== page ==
5. Eating and sleeping. During testing time, please be observant about when your child goes to sleep and what they eat. My first year teaching I taught eighth grade and some of my students decided to have a sleepover the night before testing (which was English). The girls came to school on three hours of sleep and struggled to stay awake during the test. Consequently, when the scores came out in the fall, I had some parent emails asking how their daughter could have scored so low when she had high grades in my class all year. I also had a student last year eat a strawberry pop tart and a can of diet Coke for breakfast right before testing. The student was super engrossed in the test the first hour, but fell asleep during the second part of testing. Please make sure your child is getting adequate sleep and eating a healthy breakfast during testing time.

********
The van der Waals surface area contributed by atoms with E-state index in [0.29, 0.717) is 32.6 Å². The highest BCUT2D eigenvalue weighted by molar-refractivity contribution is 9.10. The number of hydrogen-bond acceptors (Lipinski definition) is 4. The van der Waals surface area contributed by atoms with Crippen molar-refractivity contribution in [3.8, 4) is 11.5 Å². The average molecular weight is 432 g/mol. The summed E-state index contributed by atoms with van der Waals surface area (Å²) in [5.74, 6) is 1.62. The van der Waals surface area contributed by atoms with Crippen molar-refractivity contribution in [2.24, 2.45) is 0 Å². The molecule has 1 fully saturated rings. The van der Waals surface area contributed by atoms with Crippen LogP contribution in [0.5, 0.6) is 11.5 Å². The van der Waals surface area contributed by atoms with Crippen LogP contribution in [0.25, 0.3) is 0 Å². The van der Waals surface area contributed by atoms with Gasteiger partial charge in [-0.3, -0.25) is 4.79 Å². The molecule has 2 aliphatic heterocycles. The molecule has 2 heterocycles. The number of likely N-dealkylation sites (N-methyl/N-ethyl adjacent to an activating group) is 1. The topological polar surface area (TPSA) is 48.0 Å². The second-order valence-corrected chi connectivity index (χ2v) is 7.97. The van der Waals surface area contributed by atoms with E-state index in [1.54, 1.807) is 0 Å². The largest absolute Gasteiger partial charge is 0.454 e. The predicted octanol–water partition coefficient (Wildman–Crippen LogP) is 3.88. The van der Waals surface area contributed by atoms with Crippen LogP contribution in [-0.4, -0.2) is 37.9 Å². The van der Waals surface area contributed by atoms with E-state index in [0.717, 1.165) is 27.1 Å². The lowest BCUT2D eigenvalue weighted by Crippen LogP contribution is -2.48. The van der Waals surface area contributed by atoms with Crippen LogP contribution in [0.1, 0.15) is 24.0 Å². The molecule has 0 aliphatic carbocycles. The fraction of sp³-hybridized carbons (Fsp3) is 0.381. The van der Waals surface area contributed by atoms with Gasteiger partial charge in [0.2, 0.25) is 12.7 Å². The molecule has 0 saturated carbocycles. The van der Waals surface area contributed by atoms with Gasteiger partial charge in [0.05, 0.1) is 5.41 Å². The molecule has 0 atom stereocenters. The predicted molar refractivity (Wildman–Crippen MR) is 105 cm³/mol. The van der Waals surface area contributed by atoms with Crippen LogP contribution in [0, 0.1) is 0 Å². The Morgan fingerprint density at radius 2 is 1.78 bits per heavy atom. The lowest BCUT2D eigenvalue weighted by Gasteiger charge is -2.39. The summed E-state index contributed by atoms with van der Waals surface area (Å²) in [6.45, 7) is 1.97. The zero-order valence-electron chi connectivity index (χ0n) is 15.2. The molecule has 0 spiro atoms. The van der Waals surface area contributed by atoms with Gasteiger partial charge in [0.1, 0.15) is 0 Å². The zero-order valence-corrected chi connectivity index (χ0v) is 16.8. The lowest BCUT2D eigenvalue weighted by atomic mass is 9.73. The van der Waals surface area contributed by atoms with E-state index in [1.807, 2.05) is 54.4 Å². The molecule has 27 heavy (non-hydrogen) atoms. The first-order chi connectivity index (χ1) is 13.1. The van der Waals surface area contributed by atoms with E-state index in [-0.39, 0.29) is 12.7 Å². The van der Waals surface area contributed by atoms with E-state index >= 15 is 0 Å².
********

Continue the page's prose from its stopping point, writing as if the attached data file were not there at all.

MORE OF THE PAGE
Improving Literacy Scores

There are tons of easy ways to work with your child to improve their literacy scores. Remember, always choose a text your child will like. Take them to the library or bookstore and have them pick out what they want to read. Below are some suggestions you can do at home.

  1. Nonfiction reading
    1. Magazine subscription- Purchase a subscription on a topic or hobby that your Common Corechild enjoys and spend time reading it together. For instance, if your child enjoys nature, get a subscription to Kids National Geographic. When it comes in, read the cover story with your child and discuss what they read. Do they agree or disagree? Why? How was it interesting?
    2. Daily/Weekly article- Either you or your child finds an article that interests them. Sit down together and read it and then discuss it. This is a great way of keeping up with what’s going on in the community and keeps your child up with current events.
  2. Fiction reading
    1. Find a book they want to read. This is half the battle and I discuss how do to thisHomework Help  (here). Once you have the book, read it together. You can read it in the car on the way to soccer practice, or ten minutes before bed. Make sure you always talk about the book and share your opinions.